The skirmish line ebbs. The skirmish line flows. It is Friday. The fortifications will hold. The Minotaur smells the gunpowder. Everybody smells the gunpowder. Though the Minotaur doesn't see it, blocked no doubt by his thick snout, he knows there are bleachers — a pair of them, old pipe-and-plank things, likely scavenged from a junior-high sports field — on the opposite edge of the battleground. It is April, and warm enough. The bleachers are full. A ragged canvas lean-to shelters the fifer, the drummer, and the pimply horn player whose sputtering ditty will signify the battle's closure. Nobody is in a hurry.

The Minotaur snorts through his bullish nostrils. Softly. He's been watching a bluebottle fly circle. The fly lands on the bridge of the Minotaur's nose. Paces the bony expanse. Circles again and comes to rest inside the Minotaur's nostril.


The bluebottle fly thrives on decay. On death. The Minotaur thinks we all do. It's not the fly's fault. It has been deceived. Trickery is afoot. This death is, alas, a ruse. The Minotaur snorts the fly back into flight, watches it plot its next move. It's nobody's fault.


The Minotaur is happy enough in his ersatz death. Make do. Make do. Comes back again and again, to die over and over. The Minotaur dies Friday, Saturday, and Sunday.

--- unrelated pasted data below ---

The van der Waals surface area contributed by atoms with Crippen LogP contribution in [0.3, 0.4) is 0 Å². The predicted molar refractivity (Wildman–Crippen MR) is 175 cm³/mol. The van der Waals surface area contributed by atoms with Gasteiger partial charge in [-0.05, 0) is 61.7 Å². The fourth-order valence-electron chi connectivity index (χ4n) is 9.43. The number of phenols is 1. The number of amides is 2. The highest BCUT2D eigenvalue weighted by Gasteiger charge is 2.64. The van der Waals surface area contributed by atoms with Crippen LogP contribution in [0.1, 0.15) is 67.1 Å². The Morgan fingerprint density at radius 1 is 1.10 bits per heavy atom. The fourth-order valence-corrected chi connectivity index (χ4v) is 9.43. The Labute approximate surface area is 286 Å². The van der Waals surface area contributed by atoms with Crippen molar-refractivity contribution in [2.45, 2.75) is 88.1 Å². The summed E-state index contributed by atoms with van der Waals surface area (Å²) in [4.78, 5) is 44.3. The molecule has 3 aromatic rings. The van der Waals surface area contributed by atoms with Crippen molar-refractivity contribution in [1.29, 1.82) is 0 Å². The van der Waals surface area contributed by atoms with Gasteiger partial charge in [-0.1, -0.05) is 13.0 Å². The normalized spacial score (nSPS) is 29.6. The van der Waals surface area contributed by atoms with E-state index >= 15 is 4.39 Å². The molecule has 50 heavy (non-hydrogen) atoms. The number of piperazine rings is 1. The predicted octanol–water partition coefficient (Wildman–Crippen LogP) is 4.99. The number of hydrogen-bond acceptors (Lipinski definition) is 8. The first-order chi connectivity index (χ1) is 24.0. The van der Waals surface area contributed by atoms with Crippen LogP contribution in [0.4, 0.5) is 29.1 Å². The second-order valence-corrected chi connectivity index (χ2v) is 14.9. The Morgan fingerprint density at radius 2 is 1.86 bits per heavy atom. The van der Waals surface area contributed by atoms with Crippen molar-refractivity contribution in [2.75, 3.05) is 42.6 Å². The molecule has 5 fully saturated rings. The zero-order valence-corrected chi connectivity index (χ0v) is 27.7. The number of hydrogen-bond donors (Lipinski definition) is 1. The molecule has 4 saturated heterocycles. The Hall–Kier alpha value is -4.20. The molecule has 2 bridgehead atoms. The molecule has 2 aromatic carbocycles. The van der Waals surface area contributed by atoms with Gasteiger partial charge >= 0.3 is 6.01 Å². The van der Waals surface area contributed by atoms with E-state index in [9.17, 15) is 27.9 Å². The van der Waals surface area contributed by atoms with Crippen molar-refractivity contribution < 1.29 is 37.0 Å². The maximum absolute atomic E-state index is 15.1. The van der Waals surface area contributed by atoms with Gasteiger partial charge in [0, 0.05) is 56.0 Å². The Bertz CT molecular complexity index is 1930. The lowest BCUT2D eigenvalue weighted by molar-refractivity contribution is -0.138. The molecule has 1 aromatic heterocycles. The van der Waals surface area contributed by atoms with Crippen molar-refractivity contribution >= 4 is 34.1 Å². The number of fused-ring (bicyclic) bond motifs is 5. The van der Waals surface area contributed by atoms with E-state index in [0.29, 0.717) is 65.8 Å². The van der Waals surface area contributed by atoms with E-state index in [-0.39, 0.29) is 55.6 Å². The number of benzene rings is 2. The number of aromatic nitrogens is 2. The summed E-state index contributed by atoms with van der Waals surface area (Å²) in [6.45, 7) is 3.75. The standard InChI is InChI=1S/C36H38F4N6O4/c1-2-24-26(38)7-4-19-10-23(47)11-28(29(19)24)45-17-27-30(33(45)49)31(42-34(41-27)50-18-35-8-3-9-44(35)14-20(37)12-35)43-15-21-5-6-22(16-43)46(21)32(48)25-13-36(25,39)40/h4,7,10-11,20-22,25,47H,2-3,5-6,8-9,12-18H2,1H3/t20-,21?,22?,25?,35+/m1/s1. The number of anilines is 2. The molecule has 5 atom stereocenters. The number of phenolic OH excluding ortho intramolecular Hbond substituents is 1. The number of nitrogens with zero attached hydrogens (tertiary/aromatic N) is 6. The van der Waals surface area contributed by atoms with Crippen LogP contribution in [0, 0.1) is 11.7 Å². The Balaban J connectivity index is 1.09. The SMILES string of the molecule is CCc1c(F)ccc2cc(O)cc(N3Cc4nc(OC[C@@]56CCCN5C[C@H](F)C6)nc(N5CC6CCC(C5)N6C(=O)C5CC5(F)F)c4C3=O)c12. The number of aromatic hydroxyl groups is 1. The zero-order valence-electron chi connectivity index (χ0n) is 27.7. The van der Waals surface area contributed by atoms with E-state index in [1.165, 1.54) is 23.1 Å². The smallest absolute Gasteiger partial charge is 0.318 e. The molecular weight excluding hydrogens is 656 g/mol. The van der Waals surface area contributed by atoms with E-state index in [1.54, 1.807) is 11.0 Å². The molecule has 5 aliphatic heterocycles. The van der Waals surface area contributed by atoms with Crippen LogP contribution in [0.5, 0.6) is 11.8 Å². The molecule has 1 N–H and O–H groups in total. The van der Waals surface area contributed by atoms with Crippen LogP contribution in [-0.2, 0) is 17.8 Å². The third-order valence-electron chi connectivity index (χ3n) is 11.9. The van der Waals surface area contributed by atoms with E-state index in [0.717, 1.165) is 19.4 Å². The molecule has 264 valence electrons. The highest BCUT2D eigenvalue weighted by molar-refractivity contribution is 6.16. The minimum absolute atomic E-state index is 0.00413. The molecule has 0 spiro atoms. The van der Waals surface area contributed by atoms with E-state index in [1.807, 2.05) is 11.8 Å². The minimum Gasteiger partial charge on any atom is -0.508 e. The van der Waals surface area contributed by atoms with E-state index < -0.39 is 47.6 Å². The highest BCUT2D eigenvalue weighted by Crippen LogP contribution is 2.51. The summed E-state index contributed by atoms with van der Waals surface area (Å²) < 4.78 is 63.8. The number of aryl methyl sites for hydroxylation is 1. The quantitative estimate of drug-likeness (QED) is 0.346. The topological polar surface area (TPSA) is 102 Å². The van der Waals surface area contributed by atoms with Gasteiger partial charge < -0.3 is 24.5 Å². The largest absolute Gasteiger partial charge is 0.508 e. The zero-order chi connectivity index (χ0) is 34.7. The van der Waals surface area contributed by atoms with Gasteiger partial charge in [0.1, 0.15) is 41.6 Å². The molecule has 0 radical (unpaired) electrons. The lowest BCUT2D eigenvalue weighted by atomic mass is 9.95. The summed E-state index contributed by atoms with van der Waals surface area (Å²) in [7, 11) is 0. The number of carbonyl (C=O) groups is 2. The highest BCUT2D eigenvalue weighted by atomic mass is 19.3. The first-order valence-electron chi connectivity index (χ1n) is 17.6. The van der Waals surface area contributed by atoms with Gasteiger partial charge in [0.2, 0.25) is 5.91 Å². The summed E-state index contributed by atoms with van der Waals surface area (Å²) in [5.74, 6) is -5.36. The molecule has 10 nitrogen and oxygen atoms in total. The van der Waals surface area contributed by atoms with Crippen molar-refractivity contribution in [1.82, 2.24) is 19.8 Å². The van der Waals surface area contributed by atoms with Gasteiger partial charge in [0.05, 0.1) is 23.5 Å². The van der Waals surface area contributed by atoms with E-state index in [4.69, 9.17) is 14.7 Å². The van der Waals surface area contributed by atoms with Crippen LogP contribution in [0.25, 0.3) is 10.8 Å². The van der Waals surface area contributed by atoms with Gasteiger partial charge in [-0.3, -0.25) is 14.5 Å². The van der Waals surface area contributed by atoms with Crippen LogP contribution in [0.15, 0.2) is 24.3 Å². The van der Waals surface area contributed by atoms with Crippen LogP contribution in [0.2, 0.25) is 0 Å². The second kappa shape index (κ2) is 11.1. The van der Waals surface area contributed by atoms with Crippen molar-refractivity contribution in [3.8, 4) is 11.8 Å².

A crow swoops in from up the mountain, cocks the black wings back to slow its descent. The bird is on its way to pluck bits of potato chips and cheese puffs from beneath the bleachers. The Minotaur knows it for a fact. Facts are sometimes important. The bluebottle fly lights briefly on the Minotaur's tarnished belt plate, walks the rim of the embossed lettering, the C and the S, takes flight, then hovers over the Minotaur's wellish nostrils.



Somewhere in the preplanned distance, sabers rattle. Bayonets clink. A hearty surge of overly sincere grunts, yips, and growls. Watered-down bloodlust, and out of sight, but bloodlust nonetheless. Farther off, the steady traffic on Business 220 lulls the afternoon toward drowsiness.



It's a girl's voice, maybe. Nearby, surely. The Minotaur can tell that much. But he can't see the source without moving his head, and the Minotaur isn't quite ready to break the role of Confederate dead yet.


Closer this time. She pokes him with something. The Minotaur can't see what it is without moving his head. So he does. Yes, a girl. The second of the day. The Minotaur ponders this welling theme.